Whiskey bar

Whiskey Bar: Come for the whiskey, stay for the food

“There is no such thing as a bad whiskey. There are only certain whiskeys that are not as good as others. This quote from Raymond Chandler, which can be found on the Whiskey Bar and Museum website at the Sarona Complex in Tel Aviv, is a fitting slogan for this bar, restaurant and museum.
The Whiskey Bar has a lot of whiskey bottles – over 1,200 different kinds, but who matters? Housed in a Templer tunnel that was a wine cellar in the 19th century, and later used by the Mossad (shhh!), An evening at the Whiskey Bar and Museum combines atmosphere, alcohol and food. The whiskey bottles take an entire wall of the restaurant and glow amber in the light. There is a ladder like those used in bookcases to reach the bottles on the upper shelves. I’m far from a whiskey expert, so my favorite daughter and I each picked a volley of whiskey from a book of 21 offered flights. Our bartender, Ariel, asked us which whiskeys we already know we like and then gave us some suggestions. Of the 1,200 whiskeys on offer, he’s tried around 800, he said, including some from Japan, India and just about everywhere else.

Rafaella chose a flight from the Highlands of Scotland, while I chose one from Speyside. Each flight consists of four 25ml whiskey glasses. of whiskey each. Ariel said that one hit in an ordinary bar is 50 ml., So one theft equals two hits. The bartenders are all incredibly knowledgeable and clearly know their whiskey. “Whiskey has really grown in Israel over the past five years,” Head Bartender Grisha told us. “People are starting to understand whiskey and want to know more about it.” Part of that, he said, is that the prices of imported alcohol have fallen dramatically. Six years ago, a bottle of 16-year-old Lagavulin scotch cost 500-600 NIS, while today it is closer to 300 NIS. In addition to our whiskey, we ordered two appetizers: bread with assorted dips (26 NIS) and beef tenderloin carpaccio (56 NIS). The bread was served in a brown plastic bag and came with a green herb aioli so good we asked for more, grilled tomato salsa and candied garlic. All of them were made in-house. The carpaccio was served with whiskey aioli, roasted pistachios and cherry tomatoes seasoned with balsamic vinegar. It was a great starter. For the main courses, we ordered a 350 gr. Dry-aged rib eye steak with grilled potato and asparagus (NIS 147). While I would have liked a little more asparagus (there was only one stalk), the steak was one of the best steaks I’ve had in years. It was perfectly cooked as I ordered, and I found myself chewing slowly to make it last longer. with olives. One of the meats almost tasted like Italian prosciutto. For dessert, we shared a “whiskippy” (NIS 48), a peanut butter soufflé with whipped peanut butter, cocoa streusel, and chocolate nut ice cream. A great way to end the meal. I learned a lot about the whiskey from this evening. Until now, I’ve always thought of whiskey as an after-dinner drink, especially on a cold night before going to bed. If I wanted alcohol with dinner, I always chose wine. A meal at the Whiskey Bar taught me that whiskey can go well with steak, especially one as good as this. The writer was the guest of the restaurant.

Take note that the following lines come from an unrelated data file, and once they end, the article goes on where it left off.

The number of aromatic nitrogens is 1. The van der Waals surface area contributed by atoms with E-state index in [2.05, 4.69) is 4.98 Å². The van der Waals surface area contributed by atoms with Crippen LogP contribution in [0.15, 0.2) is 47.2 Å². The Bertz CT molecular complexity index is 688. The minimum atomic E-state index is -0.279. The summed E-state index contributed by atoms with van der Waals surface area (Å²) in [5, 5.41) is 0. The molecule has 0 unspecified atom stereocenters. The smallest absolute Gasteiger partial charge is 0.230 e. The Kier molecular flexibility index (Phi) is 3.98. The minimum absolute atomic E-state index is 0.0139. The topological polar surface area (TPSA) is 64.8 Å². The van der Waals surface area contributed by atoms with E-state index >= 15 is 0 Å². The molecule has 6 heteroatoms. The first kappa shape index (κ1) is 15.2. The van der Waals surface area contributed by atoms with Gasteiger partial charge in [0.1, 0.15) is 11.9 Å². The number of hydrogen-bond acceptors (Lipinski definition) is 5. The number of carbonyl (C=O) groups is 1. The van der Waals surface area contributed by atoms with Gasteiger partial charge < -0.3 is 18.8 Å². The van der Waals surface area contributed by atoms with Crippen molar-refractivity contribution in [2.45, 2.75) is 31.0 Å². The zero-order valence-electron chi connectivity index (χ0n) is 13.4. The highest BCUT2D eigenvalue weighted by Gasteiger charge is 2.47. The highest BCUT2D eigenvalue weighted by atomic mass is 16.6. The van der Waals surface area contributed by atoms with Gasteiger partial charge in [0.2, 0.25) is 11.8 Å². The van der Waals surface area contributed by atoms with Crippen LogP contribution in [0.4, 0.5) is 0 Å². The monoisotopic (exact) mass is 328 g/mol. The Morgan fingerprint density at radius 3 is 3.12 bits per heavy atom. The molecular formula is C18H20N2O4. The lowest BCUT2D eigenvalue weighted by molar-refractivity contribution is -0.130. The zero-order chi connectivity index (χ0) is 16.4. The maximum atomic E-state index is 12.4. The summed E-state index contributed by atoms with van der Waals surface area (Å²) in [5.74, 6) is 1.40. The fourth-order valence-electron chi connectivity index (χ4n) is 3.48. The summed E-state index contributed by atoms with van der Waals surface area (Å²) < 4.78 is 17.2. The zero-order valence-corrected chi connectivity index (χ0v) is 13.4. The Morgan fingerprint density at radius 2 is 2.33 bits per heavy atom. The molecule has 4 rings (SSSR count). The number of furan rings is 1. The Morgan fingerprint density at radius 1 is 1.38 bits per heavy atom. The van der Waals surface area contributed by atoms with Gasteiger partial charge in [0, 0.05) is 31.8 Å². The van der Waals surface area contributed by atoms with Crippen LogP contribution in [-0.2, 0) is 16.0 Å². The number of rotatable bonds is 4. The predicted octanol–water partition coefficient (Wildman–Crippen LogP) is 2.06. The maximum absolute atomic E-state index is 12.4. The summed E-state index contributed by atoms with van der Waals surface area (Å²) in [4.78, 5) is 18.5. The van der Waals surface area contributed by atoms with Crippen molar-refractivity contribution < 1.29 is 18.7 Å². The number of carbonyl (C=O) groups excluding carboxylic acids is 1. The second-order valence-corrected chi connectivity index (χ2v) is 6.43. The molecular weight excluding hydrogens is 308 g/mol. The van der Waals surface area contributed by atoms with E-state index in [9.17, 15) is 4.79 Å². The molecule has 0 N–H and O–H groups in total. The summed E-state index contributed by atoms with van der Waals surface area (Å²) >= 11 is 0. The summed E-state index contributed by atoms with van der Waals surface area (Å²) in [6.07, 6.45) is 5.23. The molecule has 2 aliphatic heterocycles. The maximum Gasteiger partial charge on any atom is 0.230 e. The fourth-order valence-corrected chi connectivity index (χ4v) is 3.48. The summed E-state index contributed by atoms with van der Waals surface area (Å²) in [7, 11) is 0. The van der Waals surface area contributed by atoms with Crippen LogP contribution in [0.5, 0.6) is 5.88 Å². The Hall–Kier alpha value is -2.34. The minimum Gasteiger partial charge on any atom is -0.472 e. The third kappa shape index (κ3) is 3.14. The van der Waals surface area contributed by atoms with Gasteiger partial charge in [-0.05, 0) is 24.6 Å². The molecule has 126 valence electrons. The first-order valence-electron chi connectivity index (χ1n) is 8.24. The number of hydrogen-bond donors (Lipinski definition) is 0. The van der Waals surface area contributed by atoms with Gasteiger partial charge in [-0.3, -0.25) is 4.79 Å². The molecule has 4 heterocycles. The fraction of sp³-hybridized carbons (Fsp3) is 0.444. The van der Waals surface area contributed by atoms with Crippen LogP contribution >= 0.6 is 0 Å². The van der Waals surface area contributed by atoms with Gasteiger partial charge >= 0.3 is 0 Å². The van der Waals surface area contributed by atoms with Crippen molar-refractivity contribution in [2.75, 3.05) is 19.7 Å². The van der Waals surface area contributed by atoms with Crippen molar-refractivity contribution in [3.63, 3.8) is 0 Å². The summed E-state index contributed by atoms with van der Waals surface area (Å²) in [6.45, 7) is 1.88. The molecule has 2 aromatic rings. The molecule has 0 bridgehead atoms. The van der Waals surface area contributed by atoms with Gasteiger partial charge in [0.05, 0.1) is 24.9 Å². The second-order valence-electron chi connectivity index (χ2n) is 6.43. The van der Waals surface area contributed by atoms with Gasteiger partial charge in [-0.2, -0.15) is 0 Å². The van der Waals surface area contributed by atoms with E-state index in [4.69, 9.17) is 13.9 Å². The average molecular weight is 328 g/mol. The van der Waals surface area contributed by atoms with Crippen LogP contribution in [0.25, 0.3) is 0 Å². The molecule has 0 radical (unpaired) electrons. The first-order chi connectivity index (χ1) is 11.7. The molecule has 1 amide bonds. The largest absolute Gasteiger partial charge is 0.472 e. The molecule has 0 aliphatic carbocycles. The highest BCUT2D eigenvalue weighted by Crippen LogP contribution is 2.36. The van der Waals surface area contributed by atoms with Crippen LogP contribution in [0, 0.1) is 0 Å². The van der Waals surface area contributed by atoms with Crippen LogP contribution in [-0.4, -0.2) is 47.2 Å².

Whiskey bar and museum
27 David Elazar, Sarona
(03) 955-1105
Kashrut: Tzohar
Reservations recommended


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